October 23: Why teachers must be valued – Sir Alex’s number one lesson

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WHO has the most important job – politicians, footballers or teachers? Though many will argue, with good reason, that David Cameron’s duties are the most onerous, Sir Alex Ferguson – Britain’s winning-most football manager – makes the case for teachers in his insightful new book Leading.

He credits his inspirational Glasgow primary school teacher, Elizabeth Thomson, for instilling an insatiable work ethic into him which continues to this day. He is adamant when he writes that “the best teachers are the unsung heroes of any society” because of their uncanny ability “to coax the best out of young people”.

Why does this matter so much? Sir Alex, and Britain’s captains of industry for that matter, will be perturbed to learn that teachers are suffering from so much stress that nearly 60 per cent have considered quitting the profession in the past six months for a variety of reasons which include an arduous workload, public sector pay restrictions, insufficient support and the trauma of dealing with unruly pupils.

Given that these results are far worse than previous surveys, and come at a time when there is already a nationwide shortage of experienced teachers with the ability to inspire, it would be cavalier and complacent of the Government if it was to compound matters by ignoring these truly shocking findings.

It is clear that teachers still want to make a difference and give children the best possible start in life, a calling even more important in Yorkshire because of the county’s position at the bottom of national attainment tables, but they have lost the will to do so because of years of political interference from meddling Ministers. Just when will the Government learn that it needs to start working with teachers, rather than antagonising them, if they’re to bring the best out of students of all ages and abilities?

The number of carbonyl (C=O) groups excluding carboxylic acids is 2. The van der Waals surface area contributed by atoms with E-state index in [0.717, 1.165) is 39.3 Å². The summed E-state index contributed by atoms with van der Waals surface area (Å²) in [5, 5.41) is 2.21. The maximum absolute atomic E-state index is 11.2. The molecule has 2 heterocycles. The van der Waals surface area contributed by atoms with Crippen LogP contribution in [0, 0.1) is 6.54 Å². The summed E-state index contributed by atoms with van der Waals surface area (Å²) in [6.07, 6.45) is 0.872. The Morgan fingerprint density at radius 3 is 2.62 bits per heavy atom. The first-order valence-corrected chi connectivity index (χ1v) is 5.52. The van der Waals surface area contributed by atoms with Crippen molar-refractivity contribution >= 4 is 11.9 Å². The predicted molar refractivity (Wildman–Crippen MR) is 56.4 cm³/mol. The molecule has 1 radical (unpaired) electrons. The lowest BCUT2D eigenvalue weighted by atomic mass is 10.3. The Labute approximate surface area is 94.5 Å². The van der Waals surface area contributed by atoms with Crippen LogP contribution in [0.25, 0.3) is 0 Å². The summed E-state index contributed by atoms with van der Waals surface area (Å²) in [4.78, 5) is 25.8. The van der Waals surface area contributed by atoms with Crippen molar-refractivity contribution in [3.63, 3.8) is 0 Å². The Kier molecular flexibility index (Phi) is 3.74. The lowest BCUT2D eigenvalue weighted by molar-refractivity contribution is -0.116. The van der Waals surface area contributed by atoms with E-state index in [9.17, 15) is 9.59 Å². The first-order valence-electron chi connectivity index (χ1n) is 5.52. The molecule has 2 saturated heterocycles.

Poppy poignancy

Legion represents best of Britain

THE Royal British Legion’s timeless work is no different today compared to May 15, 1921, when formed by groups of ex-servicemen to raise vital funds for comrades injured in World War One for the 800,000-plus families whose husbands, fathers and sons never returned from the blood-filled trenches of the Somme or other battlefields now etched in history.

Yet, while it is six years since Harry Patch, the last surviving Tommy, passed away, ongoing commemorative events to mark the Great War’s centenary add poignancy to this year’s Poppy Appeal and Yorkshire Sculpture Park’s evocative exhibit featuring many of the ceramic poppies displayed at the Tower of London last year to mark every British life sacrificed in the 1914-18 war. They will never be forgotten as families remember forebears who enabled Britain to stand tall as a beacon of democracy.

However it is humbling at the extent to which this inspirational charity has embraced those who have been killed, or injured, in more recent conflicts – they include Leeds soldier Lyndon Chatting-Walters, 25, who took part in yesterday’s London launch. Medically discharged from the Army after suffering severe spinal injuries in Afghanistan, he has now trained with the assistance of the Legion-funded Battle Back Centre, to become an outdoor instructor helping other casualties of war. Like the Royal British Legion itself, this fortitude represents the best of Britain and can only come about if individuals give generously and wear their poppies with pride during this period of remembrance. We know we can count upon the people of Yorkshire to do just that.

Sinfield’s success

Top civic honour for ‘Sir Kev’

IT is a tribute to Kevin Sinfield’s professionalism that he should be bestowed with a top civic honour as the curtain closes on his glorious boy’s own career with Leeds Rhinos. After all, there can be no more deserving recipient of the Leeds Award which was set up in 2007 to reward outstanding individuals who change the proud West Yorkshire city for the better.

Of course, there will be fans disappointed that a hand injury has ruled this ultimate player out of tonight’s Headingley farewell when the Rhinos play the touring New Zealand side. But it does mean that this 35-year-old completed his rugby league career at the very top when leading his side to a gloriously unlikely treble.

No one will forget the iconic photograph of a blood-splattered Sinfield walking over to the Leeds fans at the Grand Final and acknowledging their support. He was a one-off whose moniker “Sir Kev” now deserves to be made official in the Queen’s New Year honours.